MALTA

2. Trusts

The Hague Convention on the Law Applicable to Trusts and on their Recognition, 1 July 1985, was ratified by Malta in 1994.

The Trusts and Trustees Act (hereafter the Act) came into force on 1 January 2005. The Malta Financial Services Authority (MFSA) is the regulator for financial services in Malta and is the authority responsible for the regulation, supervision and authorisation of trustees in Malta.

Today, a trust under Maltese law is defined as 'an obligation, which binds a person or persons to deal with property over which they have control for the benefit of persons or for a charitable purpose in accordance with the terms of the trust'. Maltese law may be chosen as the law governing the said trust, and the settlor and beneficiaries may also be Maltese residents.

Where the proper law of a trust is a foreign law, the Act provides that the validity of the trust, its construction, its effect and its administration shall be governed by the foreign law concerned, recognised and given effect to in Malta in accordance with the Hague Convention and the Act.

The Act provides a framework for professional and private trustees. A professional trustee has the following characteristics: receives property on trust or agrees to act as trustee, is remunerated, acts on a regular basis and holds themselves out to be a trustee. Corporate trustees are allowed under the Act. A resident professional trustee is required to obtain authorisation from the MFSA, regardless of which proper law one decides to use.

Entities licensed under other financial services laws may only require notification to the MFSA; this may also apply to licence holders from other approved jurisdictions.

Trusts under Maltese law can be created in any manner, including: (i) verbally; (ii) through an inter vivos agreement; (iii) through a will; (iv) by a unilateral declaration of trust; (v) by operation of law; or (vi) by judicial decision. As a result of this relative ease by which trusts can be set up, Malta is today witnessing both traditional and more innovative uses of trusts. Examples include estate planning in the long term and for ensuring continuity in the management of one's affairs; preventing the breakdown of family wealth; enabling the unified holding of assets; making up for lack of capacity; and various uses in the commercial sphere, such as collective investment schemes and collective security trusts. Although traditionally set up as corporate vehicles (as SICAVs), more recently Maltese trust law has also been successfully applied to the establishment of collective investment schemes such as unit trusts, with an umbrella-type structure, much like the ones popular for some time in Jersey, used by a professional investor fund, licensed by the MFSA.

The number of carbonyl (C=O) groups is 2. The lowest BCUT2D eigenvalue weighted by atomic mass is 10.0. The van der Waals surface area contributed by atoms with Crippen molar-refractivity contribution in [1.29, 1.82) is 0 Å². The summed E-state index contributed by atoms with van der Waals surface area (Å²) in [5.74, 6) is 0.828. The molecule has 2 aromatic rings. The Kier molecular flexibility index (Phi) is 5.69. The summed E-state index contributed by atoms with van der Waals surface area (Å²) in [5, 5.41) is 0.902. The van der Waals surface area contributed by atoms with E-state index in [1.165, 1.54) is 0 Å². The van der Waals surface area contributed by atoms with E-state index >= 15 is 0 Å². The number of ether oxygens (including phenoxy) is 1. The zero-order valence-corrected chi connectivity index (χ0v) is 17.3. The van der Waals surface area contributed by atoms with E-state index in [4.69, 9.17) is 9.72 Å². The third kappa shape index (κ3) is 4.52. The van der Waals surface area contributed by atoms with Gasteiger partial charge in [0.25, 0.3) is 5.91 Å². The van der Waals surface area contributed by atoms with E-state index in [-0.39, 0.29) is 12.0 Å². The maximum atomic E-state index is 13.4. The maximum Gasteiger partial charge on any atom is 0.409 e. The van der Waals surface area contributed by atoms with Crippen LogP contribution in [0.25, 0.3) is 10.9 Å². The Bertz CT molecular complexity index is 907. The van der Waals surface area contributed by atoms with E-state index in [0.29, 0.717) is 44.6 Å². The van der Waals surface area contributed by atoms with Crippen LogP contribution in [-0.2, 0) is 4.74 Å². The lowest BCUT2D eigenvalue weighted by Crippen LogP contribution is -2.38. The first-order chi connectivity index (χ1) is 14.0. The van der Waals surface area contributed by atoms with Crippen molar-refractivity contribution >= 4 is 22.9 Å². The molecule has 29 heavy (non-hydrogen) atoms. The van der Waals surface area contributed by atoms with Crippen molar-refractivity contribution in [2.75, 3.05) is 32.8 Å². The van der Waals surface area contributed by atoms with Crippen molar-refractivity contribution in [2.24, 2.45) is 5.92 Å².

Maltese trusts have the typical features one expects of a traditional Anglo Saxon trust. A Maltese trust (other than a charitable trust and a unit trust) can only exist for a maximum of 100 years. The Act provides detailed rules regulating the rights of beneficiaries to information in relation to a Maltese trust (and the manner in which this can be addressed in the trust instrument), which reflect the prevailing international jurisprudence in this field. Another feature of the Maltese trust is the limited liability afforded by a trust, where a claim by a third party only extends to the trust property (in those cases where the trustee informs a third party that he is acting as trustee). The Act also provides for a robust series of remedies to safeguard the interests of the beneficiaries of the trust, including the tracing of property where such property has been alienated in breach of trust.


Advert

Article Search

© 2012 Society of Trust & Estate Practitioners